MASSACHUSETTS SEXUAL MISCONDUCT SURVEY


By Bob Katzen

Almost six months ago on March 5, 2020, the Higher Education Committee gave a favorable report to and recommended that the Legislature approve legislation requiring all colleges and universities in the Bay State to biennially conduct a sexual misconduct climate survey of all students.


The bill has been stuck in the Senate Ways and Means Committee since that date. The proposal was given initial approval by both the House and Senate in 2018 but never received final approval and never made it to the governor’s desk.

The survey would be anonymous and would include the number of reported incidents of sexual misconduct at the school; students’ awareness of institutional policies and procedures related to campus sexual assault; if a victim reported the sexual misconduct; and if a victim was informed or referred to local, state, on campus or other resources and victims’ access to support services including appropriate medical care, legal support and protection from retaliation.

Sexual misconduct is defined in the bill as incidents of sexual violence, dating violence, domestic violence, gender-based violence, violence based on sexual orientation or gender identity, sexual harassment and stalking.

“It is my hope that from this, we will be able to drastically decrease the number of sexually violent acts and allow students to pursue their education without the fear of such incidents occurring to them,” said Sen. Mike Moore (D-Millbury) a sponsor of the measure. “While the bill has been tied up in Senate Ways and Means for some time, COVID-19 has us living under extraordinary circumstances and many pieces of legislation have seen their progress delayed.”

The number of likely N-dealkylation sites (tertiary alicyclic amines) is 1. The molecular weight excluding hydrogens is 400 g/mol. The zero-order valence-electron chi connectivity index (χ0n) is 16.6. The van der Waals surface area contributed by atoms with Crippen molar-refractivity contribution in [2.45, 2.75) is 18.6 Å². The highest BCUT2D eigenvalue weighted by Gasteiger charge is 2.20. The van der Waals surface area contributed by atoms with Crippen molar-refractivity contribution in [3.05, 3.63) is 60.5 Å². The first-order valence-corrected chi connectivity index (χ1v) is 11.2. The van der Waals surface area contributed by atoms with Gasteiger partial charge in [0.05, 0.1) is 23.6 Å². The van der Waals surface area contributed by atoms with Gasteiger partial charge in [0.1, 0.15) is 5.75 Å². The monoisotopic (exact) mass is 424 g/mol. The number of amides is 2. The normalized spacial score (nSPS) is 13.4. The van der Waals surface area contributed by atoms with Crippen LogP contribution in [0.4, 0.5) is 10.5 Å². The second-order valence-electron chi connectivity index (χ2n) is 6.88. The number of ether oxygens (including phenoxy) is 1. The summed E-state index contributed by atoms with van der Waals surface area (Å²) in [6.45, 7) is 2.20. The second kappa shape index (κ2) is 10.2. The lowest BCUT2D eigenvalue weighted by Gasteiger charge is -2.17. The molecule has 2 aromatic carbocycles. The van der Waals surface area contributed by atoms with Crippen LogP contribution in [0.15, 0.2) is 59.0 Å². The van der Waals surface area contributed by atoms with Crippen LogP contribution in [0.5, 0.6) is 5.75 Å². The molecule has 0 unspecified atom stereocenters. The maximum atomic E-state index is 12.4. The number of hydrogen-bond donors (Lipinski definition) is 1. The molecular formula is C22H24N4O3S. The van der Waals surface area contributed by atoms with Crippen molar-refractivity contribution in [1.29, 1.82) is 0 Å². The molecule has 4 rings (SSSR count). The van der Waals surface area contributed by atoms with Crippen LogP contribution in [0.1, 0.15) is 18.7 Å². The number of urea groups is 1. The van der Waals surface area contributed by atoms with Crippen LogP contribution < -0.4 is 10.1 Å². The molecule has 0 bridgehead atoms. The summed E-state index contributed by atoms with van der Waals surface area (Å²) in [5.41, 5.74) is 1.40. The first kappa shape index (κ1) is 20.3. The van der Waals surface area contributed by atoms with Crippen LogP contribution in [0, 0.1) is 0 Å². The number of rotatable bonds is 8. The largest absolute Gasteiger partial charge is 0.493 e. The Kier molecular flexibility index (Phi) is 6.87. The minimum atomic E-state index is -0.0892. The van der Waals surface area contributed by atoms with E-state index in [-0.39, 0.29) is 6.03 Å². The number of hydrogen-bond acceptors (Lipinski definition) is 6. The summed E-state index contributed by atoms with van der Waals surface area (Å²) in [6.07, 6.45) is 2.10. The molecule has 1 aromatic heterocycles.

“Despite my best efforts, I am discouraged that it has taken so long for the legislature to pass this legislation,” continued More. “It is discouraging that given the #MeToo movement and the many high profile sexual assault tragedies that have occurred that we have not passed a bill that has the potential to provide desperately needed protections to our students. We have extended the session through 2020 and I am hopeful that this extra time will provide us with an opportunity to vote on and pass this bill.”

“It gives people who might otherwise have no safe way to speak out about their experience an important channel and it will also give important feedback to educational administrators,” said sponsor Sen. Will Brownsberger (D-Belmont). “I’m disappointed we haven’t made better progress, but I continue to be hopeful.”

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